Thanks for your interest – we’ll get back to you faster than the 17th green on Sunday! In the meantime, here are some fun Masters facts and subsequent facts for you to enjoy!
Excerpt Below Courtesy of the Masters.com website:
Since 1934, the Masters Tournament has been home to some of golf’s greatest moments. Amidst blooming azaleas, towering pines and flowering dogwoods, the first full week of April ushers in a stage unique to golf and to sport. Over four days and 72 holes, the smallest field in major championship golf competes for a chance to capture the Green Jacket and a place in Masters history. Take a journey down Magnolia Lane or stroll through Amen Corner, and explore the iconic traditions, moments and history of Masters Tournament like never before—past and present.
Augusta National Golf Club was founded by Bobby Jones, the legendary amateur champion, and Clifford Roberts, an astute investment banker in New York. Upon his retirement from championship golf in 1930, Bobby Jones had hoped to realize his dream of building a golf course. Following a brief conversation with Clifford Roberts, with whom Jones had met several times during the mid-1920s, it was decided the Club would be built near Augusta, Georgia, provided a suitable piece of ground was available. Thomas Barrett, Jr., a mutual friend of Jones and Roberts, was consulted and recommended a 365-acre property called Fruitland Nurseries. An option was taken on the property for $70,000. It was decided to establish a national membership for the Club, and Jones proposed Augusta National would be an appropriate name. Construction on the new course began in the first half of 1931 and the course opened in December 1932 with a limited amount of member play. Formal opening took place in January 1933.
Looking to provide a service to golf by hosting a tournament, Bobby Jones and Clifford Roberts decided to hold an annual event beginning in 1934. The final decision was made at a meeting in New York at the office of Club member W. Alton Jones. Roberts proposed the event be called the Masters Tournament, but Bobby Jones objected thinking it too presumptuous. The name Augusta National Invitation Tournament was adopted and the title was used for five years until 1939, when Jones relented and the name was officially changed. The first Tournament was held March 22, 1934, and beginning in 1940, the Masters was scheduled each year during the first full week in April.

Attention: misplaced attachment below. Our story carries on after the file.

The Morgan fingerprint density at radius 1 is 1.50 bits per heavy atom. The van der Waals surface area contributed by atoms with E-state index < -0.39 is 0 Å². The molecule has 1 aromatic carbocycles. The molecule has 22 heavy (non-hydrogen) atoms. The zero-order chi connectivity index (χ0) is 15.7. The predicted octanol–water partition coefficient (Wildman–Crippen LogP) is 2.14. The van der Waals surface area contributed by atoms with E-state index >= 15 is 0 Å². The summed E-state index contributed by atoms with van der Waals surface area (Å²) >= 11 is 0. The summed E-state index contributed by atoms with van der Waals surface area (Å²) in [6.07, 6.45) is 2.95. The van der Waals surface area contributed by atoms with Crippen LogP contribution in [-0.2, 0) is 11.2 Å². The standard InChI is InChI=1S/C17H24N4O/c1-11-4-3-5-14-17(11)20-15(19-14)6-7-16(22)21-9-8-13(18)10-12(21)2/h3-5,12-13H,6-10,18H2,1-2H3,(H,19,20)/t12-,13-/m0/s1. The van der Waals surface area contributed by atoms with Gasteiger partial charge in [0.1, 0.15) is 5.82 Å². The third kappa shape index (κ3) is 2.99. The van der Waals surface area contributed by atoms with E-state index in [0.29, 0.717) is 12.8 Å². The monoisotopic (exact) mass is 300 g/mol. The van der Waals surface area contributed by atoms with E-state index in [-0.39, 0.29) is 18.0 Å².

Robert Tyre (Bobby) Jones, Jr., was born on St. Patrick’s Day, March 17, 1902, in Atlanta, Georgia. As an amateur golfer, Jones dominated the game from the early 1920s through 1930. Jones won 13 major championships between 1923 – 1930. His record includes five U.S. Amateur Championships, one British Amateur Championship, four U.S. Open Championships and three British Open Championships. In 1926, he was the first man ever to win the Open Championship of each country in the same year. In 1930, Jones accomplished the unprecedented feat of winning golf’s Grand Slam by capturing the British Amateur on the Old Course at St. Andrews, the British Open at Royal Liverpool in Hoylake, England, the U.S. Open at Interlachen Country Club in Minneapolis, and the U.S. Amateur at Merion Golf Club in Ardmore, Pennsylvania. In 11 of the last 12 Open Championships he played—nine U.S. Opens and three British Opens— he finished first or second. Jones retired from competitive golf in 1930 at age 28. He came out of retirement only to play annually at the Masters. He was inducted into the World Golf Hall of Fame in 1974, three years after his death.